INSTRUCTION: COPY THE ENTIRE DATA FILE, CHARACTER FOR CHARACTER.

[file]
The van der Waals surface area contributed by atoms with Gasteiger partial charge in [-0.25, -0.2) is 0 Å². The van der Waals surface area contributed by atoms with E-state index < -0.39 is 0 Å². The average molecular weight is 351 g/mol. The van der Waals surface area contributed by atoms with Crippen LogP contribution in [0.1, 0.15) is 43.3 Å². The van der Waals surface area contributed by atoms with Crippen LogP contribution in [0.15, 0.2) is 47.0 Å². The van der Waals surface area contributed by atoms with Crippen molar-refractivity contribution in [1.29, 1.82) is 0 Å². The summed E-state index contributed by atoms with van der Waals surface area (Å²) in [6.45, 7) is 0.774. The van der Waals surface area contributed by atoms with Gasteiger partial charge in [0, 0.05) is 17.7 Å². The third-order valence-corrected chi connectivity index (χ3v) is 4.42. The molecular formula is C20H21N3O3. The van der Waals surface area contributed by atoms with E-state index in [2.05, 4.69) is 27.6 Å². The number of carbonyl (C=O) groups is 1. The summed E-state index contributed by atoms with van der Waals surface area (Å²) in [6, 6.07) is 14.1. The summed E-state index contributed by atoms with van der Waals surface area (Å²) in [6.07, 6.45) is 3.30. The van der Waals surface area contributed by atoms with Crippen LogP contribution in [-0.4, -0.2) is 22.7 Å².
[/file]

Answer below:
The van der Waals surface area contributed by atoms with Gasteiger partial charge in [-0.25, -0.2) is 0 Å². The van der Waals surface area contributed by atoms with E-state index < -0.39 is 0 Å². The average molecular weight is 351 g/mol. The van der Waals surface area contributed by atoms with Crippen LogP contribution in [0.1, 0.15) is 43.3 Å². The van der Waals surface area contributed by atoms with Crippen LogP contribution in [0.15, 0.2) is 47.0 Å². The van der Waals surface area contributed by atoms with Crippen molar-refractivity contribution in [1.29, 1.82) is 0 Å². The summed E-state index contributed by atoms with van der Waals surface area (Å²) in [6.45, 7) is 0.774. The van der Waals surface area contributed by atoms with Gasteiger partial charge in [0, 0.05) is 17.7 Å². The third-order valence-corrected chi connectivity index (χ3v) is 4.42. The molecular formula is C20H21N3O3. The van der Waals surface area contributed by atoms with E-state index in [2.05, 4.69) is 27.6 Å². The number of carbonyl (C=O) groups is 1. The summed E-state index contributed by atoms with van der Waals surface area (Å²) in [6, 6.07) is 14.1. The summed E-state index contributed by atoms with van der Waals surface area (Å²) in [6.07, 6.45) is 3.30. The van der Waals surface area contributed by atoms with Crippen LogP contribution in [-0.4, -0.2) is 22.7 Å².